ASBPA awards 2022 Best Restored Shorelines Awards
The American Shore & Beach Preservation Association (ASBPA) has announced the 2022 Best Restored Shores Awards highlighting natural infrastructure projects addressing coastal storm hazards.
ASBPA will introduce each of the four recipients over the next few days, beginning with the Lightning Point Shoreline Restoration Project in Bayou La Batre, Alabama.
Once the heart of Alabama’s seafood and fishing industry, Lightning Point, located at the confluence of Bayou La Batre and the Mississippi Strait, has been battered by storms, the BP oil spill and the impacts of oil spill response efforts resulting in rapid shoreline erosion compromising wetland habitats and local ecosystems.
The Nature Conservancy has worked with Moffatt & Nichol to revitalize this locally significant riparian area by restoring and protecting riparian habitats that support coastal ecosystems and recreational opportunities, and improving safe community boating access. , fishing and tourism.
Implemented with funding from the National Fish and Wildlife Foundation, other partners included the City of Bayou La Batre, the Alabama Department of Conservation and Natural Resources, Mobile County, and the Mobile District of the U.S. Army Corps of Engineers.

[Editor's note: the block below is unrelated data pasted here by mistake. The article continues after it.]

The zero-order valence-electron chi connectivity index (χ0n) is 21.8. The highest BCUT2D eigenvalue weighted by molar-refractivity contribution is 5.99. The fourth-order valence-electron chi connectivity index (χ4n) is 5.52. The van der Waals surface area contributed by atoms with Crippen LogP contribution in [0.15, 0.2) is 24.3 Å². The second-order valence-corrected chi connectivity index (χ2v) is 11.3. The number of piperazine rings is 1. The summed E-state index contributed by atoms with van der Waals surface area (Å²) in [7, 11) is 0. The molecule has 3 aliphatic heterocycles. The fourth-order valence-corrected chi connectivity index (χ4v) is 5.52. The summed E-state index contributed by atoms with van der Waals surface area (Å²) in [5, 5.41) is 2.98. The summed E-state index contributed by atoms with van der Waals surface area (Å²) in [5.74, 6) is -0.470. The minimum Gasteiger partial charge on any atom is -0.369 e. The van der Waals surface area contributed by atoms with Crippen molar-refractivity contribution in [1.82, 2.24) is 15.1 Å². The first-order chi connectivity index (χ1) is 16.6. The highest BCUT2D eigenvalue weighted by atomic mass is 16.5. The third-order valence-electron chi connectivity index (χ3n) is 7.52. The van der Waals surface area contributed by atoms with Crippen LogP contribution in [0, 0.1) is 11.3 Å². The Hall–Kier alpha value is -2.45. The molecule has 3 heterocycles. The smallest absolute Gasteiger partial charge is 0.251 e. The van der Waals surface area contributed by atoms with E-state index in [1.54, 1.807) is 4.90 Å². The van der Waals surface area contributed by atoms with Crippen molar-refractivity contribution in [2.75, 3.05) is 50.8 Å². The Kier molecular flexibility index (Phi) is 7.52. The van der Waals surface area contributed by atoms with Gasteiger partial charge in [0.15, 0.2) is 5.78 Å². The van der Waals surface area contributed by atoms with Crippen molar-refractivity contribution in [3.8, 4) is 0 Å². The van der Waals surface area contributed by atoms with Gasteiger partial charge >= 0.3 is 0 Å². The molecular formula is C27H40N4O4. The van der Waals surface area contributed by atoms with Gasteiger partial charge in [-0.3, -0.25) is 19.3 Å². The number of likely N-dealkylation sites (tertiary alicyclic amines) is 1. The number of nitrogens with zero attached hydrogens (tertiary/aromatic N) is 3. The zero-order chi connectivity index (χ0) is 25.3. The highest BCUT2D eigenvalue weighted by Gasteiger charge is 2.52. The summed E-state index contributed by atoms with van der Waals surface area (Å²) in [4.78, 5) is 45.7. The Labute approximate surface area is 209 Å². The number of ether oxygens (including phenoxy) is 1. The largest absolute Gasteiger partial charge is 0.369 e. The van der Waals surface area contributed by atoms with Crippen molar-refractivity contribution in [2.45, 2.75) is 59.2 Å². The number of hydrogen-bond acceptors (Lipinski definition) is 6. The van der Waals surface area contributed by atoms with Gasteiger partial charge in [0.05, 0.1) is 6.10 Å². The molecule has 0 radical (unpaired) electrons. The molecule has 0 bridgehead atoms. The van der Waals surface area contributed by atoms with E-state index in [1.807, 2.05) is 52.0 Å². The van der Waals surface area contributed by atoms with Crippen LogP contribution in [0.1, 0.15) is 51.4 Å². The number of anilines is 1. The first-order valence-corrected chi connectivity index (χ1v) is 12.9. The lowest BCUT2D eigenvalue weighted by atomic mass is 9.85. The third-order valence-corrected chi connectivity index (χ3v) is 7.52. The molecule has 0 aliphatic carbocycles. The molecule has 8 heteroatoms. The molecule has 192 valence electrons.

The project combines segmented breakwaters, the beneficial reuse of dredged material and the recreation of tidal streams, as well as wetland and coastal habitats that benefit species of concern, such as pygmy terns and turtles. diamond.
The restoration site has survived numerous tropical storms and the project features have provided an important buffer zone for the community of Bayou La Batre. The use of local construction companies has left a legacy of expanded capacity and skills for implementing resilience measures across the region.
The Best Restored Shores awards program, now in its fourth year, was created to recognize and encourage more effective coastal risk management that restores natural infrastructure to combat increasing erosion, flooding and related associated risks. increased storm severity and/or sea level rise.